Erik Jones: Elusive Cup win 'has lifted a lot of weight off my shoulders'

Erik Jones passed Martin Truex Jr. on the final lap to earn his elusive first NASCAR Cup victory. Photo by Michael Bush/Icon Sportswire

DAYTONA BEACH, Fla. -- It took only 2,044 days.

When Erik Jones, at age 16, beat Kyle Busch to win the prestigious 2012 Snowball Derby late model race, race fans and analysts said Jones would one day hoist a NASCAR Cup Series trophy.

He owned all the talent necessary. He despised losing. He just needed the opportunity and to learn how to handle the adversity that often dogs drivers who are used to winning more often than they will in NASCAR.

Jones also had to fight the unexpected emptiness of losing his father -- the person he considered his best friend -- who died of cancer in June 2016.

This journey to his first Cup win climaxed Saturday with a last-lap pass of Martin Truex Jr. -- his former teammate when he drove for Furniture Row Racing as a rookie last year -- as the 22-year-old Joe Gibbs Racing driver captured the Coke Zero Sugar 400 at Daytona International Speedway.

It took 57 starts in the NASCAR Cup Series to earn that elusive first Cup victory, the final hurdle in the six-year quest since that Snowball Derby triumph.

"I would have thought it would have took longer," Jones said. "When I won the Snowball Derby in 2012, I was 16 years old. I didn't have any opportunities in NASCAR at that point. I kind of thought I was going to find something else to do pretty soon. I thought I might get some smaller opportunities for other teams. But that kind of changed everything for me. These last six years have flown by."

It didn't start that way. Jones didn't run a full NASCAR season until 2015 when he captured the Camping World Truck Series championship. He finished fourth in the 2016 Xfinity Series and was pegged to win right away when he jumped to Cup in 2017.

Instead, he went winless in 2017 for Furniture Row. Undeterred, Joe Gibbs opted to jettison 2003 champion Matt Kenseth and tabbed Jones as his replacement.

"Drivers are like quarterbacks; if you don't like pressure, you need to get out of your profession," Gibbs said. "It just comes with it. There's always pressure, particularly in this sport. You're the guy with the wheel."

A driver doesn't replace someone like Kenseth unless he's expected to win. Anything less would have Gibbs answering questions about whether he made a boneheaded decision replacing a champion with a driver who had never won a Cup race.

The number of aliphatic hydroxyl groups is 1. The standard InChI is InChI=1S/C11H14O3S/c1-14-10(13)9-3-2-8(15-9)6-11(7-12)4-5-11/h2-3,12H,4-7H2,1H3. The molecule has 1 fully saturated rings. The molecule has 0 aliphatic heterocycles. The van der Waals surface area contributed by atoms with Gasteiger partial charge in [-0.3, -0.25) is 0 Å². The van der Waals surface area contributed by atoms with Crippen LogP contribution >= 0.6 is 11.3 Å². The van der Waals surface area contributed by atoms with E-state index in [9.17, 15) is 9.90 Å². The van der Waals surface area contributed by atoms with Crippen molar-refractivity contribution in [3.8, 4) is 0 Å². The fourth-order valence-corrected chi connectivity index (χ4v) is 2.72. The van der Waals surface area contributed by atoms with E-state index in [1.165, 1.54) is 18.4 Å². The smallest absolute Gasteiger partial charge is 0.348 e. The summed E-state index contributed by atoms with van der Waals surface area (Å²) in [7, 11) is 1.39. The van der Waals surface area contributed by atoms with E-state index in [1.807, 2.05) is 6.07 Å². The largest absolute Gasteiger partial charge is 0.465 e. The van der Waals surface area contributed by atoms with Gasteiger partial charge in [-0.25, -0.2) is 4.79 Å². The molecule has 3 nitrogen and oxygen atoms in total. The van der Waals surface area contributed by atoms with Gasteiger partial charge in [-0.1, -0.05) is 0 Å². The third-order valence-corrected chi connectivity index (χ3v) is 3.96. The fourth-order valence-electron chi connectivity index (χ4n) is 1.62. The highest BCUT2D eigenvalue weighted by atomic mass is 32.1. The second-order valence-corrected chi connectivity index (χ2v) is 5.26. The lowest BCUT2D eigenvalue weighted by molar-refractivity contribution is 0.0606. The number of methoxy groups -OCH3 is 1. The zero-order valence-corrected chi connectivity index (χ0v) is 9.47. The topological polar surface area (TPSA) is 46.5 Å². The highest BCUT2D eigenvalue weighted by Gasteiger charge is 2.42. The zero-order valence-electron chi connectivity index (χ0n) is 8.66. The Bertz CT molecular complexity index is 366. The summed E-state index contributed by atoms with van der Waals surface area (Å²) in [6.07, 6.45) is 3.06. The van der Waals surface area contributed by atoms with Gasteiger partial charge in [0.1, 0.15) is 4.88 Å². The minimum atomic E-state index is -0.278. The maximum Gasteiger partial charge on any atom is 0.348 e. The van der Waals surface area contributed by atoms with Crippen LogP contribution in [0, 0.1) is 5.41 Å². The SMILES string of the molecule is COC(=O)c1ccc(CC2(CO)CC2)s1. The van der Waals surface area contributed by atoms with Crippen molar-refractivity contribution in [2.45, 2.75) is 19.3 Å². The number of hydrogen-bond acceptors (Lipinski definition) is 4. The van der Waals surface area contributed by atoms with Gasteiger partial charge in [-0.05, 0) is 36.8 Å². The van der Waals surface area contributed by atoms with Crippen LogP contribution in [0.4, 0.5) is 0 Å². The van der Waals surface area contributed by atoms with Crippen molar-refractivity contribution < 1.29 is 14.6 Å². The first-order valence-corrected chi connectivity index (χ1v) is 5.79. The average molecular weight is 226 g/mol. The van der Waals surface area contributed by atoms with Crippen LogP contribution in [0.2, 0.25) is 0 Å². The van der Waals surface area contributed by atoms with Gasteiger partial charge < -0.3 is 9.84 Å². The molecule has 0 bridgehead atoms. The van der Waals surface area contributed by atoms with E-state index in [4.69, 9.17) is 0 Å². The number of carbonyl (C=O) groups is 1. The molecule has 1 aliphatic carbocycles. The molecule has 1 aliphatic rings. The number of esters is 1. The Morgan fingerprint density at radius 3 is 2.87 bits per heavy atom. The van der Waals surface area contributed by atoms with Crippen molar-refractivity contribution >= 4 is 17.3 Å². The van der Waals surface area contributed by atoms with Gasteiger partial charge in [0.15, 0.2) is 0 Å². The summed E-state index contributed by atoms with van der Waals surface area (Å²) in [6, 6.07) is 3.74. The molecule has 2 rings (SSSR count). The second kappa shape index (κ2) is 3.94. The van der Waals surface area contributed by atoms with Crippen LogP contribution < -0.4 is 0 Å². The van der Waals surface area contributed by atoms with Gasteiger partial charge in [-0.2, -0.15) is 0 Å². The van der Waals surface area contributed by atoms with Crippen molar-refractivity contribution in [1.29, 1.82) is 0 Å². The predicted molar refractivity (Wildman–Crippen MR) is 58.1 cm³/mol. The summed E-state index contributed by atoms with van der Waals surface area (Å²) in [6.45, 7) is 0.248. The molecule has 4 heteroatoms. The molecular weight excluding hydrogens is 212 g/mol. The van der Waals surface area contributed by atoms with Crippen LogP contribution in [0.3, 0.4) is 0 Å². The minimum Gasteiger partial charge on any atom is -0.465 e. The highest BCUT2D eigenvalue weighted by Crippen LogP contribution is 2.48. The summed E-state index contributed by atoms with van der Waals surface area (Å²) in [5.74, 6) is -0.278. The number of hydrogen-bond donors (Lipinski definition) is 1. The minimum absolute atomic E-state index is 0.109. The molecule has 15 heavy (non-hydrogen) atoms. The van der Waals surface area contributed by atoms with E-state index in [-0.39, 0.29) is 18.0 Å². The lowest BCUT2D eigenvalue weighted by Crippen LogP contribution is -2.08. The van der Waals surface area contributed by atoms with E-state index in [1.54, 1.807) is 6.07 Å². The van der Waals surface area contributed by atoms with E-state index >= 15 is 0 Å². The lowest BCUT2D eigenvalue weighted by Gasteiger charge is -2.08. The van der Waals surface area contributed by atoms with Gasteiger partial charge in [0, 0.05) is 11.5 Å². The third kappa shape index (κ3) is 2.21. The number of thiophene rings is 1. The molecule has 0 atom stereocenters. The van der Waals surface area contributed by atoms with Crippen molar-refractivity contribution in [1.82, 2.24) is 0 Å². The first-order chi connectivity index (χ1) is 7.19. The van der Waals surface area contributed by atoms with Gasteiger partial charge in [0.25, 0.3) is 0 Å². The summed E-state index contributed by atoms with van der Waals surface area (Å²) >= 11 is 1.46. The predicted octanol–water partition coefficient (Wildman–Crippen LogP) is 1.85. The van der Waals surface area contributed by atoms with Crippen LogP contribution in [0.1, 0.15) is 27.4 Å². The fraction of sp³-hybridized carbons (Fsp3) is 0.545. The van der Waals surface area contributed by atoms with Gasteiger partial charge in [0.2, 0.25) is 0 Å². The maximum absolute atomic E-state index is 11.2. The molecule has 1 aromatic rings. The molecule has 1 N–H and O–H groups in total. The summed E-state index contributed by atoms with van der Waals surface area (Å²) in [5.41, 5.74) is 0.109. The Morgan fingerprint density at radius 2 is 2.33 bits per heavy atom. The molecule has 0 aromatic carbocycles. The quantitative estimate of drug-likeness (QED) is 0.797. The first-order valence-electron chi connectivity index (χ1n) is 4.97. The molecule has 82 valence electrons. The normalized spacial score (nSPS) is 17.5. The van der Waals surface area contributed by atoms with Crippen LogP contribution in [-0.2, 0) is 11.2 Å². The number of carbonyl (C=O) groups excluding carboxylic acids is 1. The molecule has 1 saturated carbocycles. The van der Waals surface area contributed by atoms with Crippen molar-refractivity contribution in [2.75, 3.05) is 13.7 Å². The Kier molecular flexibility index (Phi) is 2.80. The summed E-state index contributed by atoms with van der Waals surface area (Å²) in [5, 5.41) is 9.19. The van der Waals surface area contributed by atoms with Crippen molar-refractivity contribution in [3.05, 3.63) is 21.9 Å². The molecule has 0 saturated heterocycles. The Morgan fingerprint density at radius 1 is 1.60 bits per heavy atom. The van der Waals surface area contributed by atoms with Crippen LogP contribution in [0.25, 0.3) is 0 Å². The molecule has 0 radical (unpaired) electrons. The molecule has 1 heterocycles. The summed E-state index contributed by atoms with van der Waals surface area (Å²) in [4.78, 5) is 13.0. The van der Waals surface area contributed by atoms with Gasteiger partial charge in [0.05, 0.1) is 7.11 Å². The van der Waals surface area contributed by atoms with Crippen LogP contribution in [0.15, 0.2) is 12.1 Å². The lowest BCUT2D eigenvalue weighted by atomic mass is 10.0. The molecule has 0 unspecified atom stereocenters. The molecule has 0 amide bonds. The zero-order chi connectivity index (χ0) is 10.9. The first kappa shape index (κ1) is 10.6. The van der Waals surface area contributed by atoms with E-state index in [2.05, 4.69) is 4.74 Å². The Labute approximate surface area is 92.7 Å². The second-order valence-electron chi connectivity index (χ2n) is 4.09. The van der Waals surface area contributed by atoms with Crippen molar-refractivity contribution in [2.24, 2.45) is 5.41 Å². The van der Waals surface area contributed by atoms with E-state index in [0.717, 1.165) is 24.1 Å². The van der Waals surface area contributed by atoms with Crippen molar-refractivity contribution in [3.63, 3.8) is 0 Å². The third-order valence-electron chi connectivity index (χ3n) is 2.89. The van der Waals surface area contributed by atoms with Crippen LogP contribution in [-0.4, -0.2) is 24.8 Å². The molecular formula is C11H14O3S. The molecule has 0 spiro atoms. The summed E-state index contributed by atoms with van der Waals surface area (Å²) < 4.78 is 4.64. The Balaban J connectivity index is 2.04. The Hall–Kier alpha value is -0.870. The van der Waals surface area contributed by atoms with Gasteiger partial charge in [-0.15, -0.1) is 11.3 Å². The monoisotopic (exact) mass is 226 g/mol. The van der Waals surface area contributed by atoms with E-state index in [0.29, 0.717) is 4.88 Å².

"You feel the pressure, for sure, in coming into the year in taking over and working with almost the same group that was with Matt last year," Jones said. "You feel that and you want to go out and perform and run really well.

"I definitely feel this race has lifted a lot of weight off my shoulders, for sure."

Crew chief Chris Gayle never got that sense of pressure from Jones.

"We've never had conversations about him following in Matt's shadow in the car," Gayle said. "He's more a guy of knowing what his capabilities are, knowing what he thinks he should be capable of doing and measuring to what he should be doing and not necessarily measuring to the guy before."

In the final laps at Daytona, Jones outdueled drivers who had won Cup races as he took the lead from defending Cup champion Truex on the final lap.

"Congrats to Erik and his team," Truex said. "They've been fighting hard to get to where they're at, and [it's] always good to see a first-time winner."

Truex then threw some shade two days after track owner International Speedway Corp. president John Saunders said that the sport has an issue with star power. Saunders, in talking to financial analysts, said hopefully the young drivers could win and build their brands as the sport seeks stars to replace those who recently retired.

"Now maybe ISC and those guys can be a little bit happier about things," Truex said.

AJ Allmendinger, Kasey Kahne and Chris Buescher -- drivers who all have Cup wins in their careers -- finished in the top five in a race in which 20 of the 40 cars wrecked out.

"He's a good kid, he's a good driver," said Buescher, who gave Jones the push he needed for the win. "I like seeing the younger kids coming through this thing being able to get their first win.

"I know the feeling. To be able to get that weight off your shoulder is nice."

Truex also wouldn't rue the result.

"I really obviously wanted to beat him, but [I'm] happy for him," Truex said. "If you're going to run second to somebody, that's kind of the story, I guess, you'd want to see out of it."

While all first-time wins are special moments, Jones had the additional element of winning as a tribute to his father, who once lied about Jones' age so he could meet the minimum age to race.

"My dad, just wishing he could be here to see it," Jones said. "This was Step 1 of the ultimate goal. The ultimate goal obviously is a Cup championship, and the first step in that is winning a race. ... It sure would have been special to see his reaction to that last lap and his excitement.

"It probably would have been off the charts."

The excitement would have been the result of a 15-year journey since Jones' first time in a race car and built over the past six years since that definitive Snowball Derby win.

"I would have never thought six years would have went by so quick, but looking back right now over the six years and what all has happened and places I've been, things I've done, it's flown by," Jones said.

And now on to the next step -- winning a championship. The victory, his seventh top-5 and 22nd top-10 of his Cup career, launches Jones into the 2018 playoffs.

"You want to be a winner," Jones said. "You don't want to be riding around. It's good to get top-10s and top-5s. But at the end of the day, you want to win races, you want to be competitive.

"You want to be a contender."